Moon takes stage in a ballet with Earth's shadow Thursday
By Dan Vergano, USA TODAY
Clouds permitting, sky watchers in the Americas, Western Europe and Africa will enjoy a total lunar eclipse Thursday, one of nature's most compelling special effects. The partial lunar eclipse will start at 10:03 p.m. ET as the Earth blocks sunlight from the moon, gradually sliding into full eclipse at 11:14 p.m. ET. African and Euro-pean viewers will see the eclipse before or at dawn Friday.
In the USA, viewing will be best in the western and central states, but storm clouds and rain threaten elsewhere.
In Europe, skies should be clear over Spain, southern France and Italy, but clouds may impede viewing in the United Kingdom and from northern France to Germany. Mostly clear viewing is forecast for northern and southern Africa, but clouds and thunderstorms could block the view in central Africa.
The moon technically begins the eclipse about an hour before the partial eclipse phase, as the moon begins to pass into a region of half-shadow on the Earth's dark side called the penumbra.
During the total eclipse, the moon will pass entirely into the full shadow of the Earth, a region called the umbra, from the Latin word for shadow. It leaves it an hour later at 12:06 a.m. ET.
"You'll actually see the hard-edged shadow of the Earth as the total eclipse begins," says astronomer Fred Espenak of NASA's Goddard Space Flight Center in Greenbelt, Md. The partial eclipse ends at 1:17 a.m. ET. And the moon finally exits the penumbra about an hour later.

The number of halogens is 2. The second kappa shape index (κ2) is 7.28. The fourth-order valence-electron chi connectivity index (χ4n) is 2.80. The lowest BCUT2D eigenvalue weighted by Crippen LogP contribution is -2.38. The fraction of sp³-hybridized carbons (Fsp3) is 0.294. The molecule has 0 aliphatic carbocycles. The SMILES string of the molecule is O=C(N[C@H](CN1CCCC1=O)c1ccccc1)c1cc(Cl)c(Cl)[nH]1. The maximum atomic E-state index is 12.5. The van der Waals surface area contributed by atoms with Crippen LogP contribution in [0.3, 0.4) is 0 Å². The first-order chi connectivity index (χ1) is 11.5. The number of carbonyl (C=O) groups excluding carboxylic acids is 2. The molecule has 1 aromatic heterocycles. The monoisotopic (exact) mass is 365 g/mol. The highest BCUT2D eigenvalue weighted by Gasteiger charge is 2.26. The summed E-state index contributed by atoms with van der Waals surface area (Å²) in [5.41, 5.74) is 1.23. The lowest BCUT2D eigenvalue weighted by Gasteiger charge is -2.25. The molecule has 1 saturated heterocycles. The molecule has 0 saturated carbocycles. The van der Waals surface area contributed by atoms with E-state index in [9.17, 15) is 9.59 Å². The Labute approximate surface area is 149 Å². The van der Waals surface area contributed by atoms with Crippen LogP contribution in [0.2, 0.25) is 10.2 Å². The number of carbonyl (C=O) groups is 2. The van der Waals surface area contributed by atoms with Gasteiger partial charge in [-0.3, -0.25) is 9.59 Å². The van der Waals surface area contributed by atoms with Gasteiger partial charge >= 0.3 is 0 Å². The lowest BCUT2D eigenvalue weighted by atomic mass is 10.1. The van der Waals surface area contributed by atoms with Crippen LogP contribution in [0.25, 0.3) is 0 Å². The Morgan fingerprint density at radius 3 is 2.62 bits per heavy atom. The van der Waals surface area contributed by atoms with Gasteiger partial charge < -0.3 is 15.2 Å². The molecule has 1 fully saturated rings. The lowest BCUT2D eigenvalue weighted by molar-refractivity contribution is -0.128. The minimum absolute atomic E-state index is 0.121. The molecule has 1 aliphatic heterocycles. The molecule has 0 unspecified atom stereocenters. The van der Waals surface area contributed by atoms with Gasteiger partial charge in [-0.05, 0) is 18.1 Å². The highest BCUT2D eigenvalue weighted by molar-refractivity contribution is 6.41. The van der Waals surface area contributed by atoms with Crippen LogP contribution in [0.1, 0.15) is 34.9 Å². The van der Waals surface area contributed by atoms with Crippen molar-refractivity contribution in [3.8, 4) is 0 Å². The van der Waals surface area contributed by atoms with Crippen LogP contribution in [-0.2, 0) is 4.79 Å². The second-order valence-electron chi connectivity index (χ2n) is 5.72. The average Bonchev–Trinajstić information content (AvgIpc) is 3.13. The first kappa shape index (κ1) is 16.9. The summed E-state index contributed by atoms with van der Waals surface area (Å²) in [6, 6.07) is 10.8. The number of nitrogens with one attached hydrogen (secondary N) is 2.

A faint red or gray glow will cover the moon during the total eclipse, making it still faintly visible. The glow comes from sunlight scattered off the edges of the Earth, which is bathed in light from the setting and rising sun, even as it places the moon in shadow.
Partial lunar eclipses occur when the moon passes only partway through the umbra region. The amount of dust in the Earth's atmosphere affects the size of the umbra and can throw off eclipse time predictions by a few moments, a measurement of some interest to atmospheric scientists.
Though lunar eclipses offer little scientific value to astronomers, Espenak says they are a powerful reminder of our place in the solar system. He maintains a Web site on eclipses at http://sunearth.gsfc.nasa.gov/eclipse/eclipse.html.
The last total lunar eclipse took place in 2001; typically there are up to three every year.
Anyone who misses out on the event has a second chance this year. On Nov. 8, a total lunar eclipse is expected to be viewable from North and South America.
Two more should take place in 2004.